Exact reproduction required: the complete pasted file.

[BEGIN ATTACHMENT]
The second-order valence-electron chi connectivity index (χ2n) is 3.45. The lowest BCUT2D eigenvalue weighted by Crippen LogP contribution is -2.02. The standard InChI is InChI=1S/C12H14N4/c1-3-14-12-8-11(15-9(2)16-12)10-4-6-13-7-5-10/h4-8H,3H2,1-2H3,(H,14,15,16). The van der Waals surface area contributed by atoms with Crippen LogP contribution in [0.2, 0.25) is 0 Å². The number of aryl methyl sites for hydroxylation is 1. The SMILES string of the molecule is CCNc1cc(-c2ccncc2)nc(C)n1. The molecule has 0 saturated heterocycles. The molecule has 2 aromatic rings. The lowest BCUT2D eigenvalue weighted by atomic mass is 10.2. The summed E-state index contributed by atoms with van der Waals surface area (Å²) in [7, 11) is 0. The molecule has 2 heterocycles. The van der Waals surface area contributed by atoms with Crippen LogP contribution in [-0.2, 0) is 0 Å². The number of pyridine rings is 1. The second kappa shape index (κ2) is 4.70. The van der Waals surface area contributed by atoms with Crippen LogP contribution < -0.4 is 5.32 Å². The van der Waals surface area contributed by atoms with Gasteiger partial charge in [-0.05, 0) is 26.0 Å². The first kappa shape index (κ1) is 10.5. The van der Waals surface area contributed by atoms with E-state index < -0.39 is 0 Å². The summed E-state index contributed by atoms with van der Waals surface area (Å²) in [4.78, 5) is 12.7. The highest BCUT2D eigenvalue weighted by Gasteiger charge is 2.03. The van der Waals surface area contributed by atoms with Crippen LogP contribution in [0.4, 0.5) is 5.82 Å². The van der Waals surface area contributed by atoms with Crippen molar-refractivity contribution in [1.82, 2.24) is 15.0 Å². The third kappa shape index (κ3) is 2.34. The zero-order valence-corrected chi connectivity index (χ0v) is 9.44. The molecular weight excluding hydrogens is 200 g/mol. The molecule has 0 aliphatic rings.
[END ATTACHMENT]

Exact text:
The second-order valence-electron chi connectivity index (χ2n) is 3.45. The lowest BCUT2D eigenvalue weighted by Crippen LogP contribution is -2.02. The standard InChI is InChI=1S/C12H14N4/c1-3-14-12-8-11(15-9(2)16-12)10-4-6-13-7-5-10/h4-8H,3H2,1-2H3,(H,14,15,16). The van der Waals surface area contributed by atoms with Crippen LogP contribution in [0.2, 0.25) is 0 Å². The number of aryl methyl sites for hydroxylation is 1. The SMILES string of the molecule is CCNc1cc(-c2ccncc2)nc(C)n1. The molecule has 0 saturated heterocycles. The molecule has 2 aromatic rings. The lowest BCUT2D eigenvalue weighted by atomic mass is 10.2. The summed E-state index contributed by atoms with van der Waals surface area (Å²) in [7, 11) is 0. The molecule has 2 heterocycles. The van der Waals surface area contributed by atoms with Crippen LogP contribution in [-0.2, 0) is 0 Å². The number of pyridine rings is 1. The second kappa shape index (κ2) is 4.70. The van der Waals surface area contributed by atoms with Crippen LogP contribution < -0.4 is 5.32 Å². The van der Waals surface area contributed by atoms with Gasteiger partial charge in [-0.05, 0) is 26.0 Å². The first kappa shape index (κ1) is 10.5. The van der Waals surface area contributed by atoms with E-state index < -0.39 is 0 Å². The summed E-state index contributed by atoms with van der Waals surface area (Å²) in [4.78, 5) is 12.7. The highest BCUT2D eigenvalue weighted by Gasteiger charge is 2.03. The van der Waals surface area contributed by atoms with Crippen LogP contribution in [0.4, 0.5) is 5.82 Å². The van der Waals surface area contributed by atoms with Crippen molar-refractivity contribution in [1.82, 2.24) is 15.0 Å². The third kappa shape index (κ3) is 2.34. The zero-order valence-corrected chi connectivity index (χ0v) is 9.44. The molecular weight excluding hydrogens is 200 g/mol. The molecule has 0 aliphatic rings.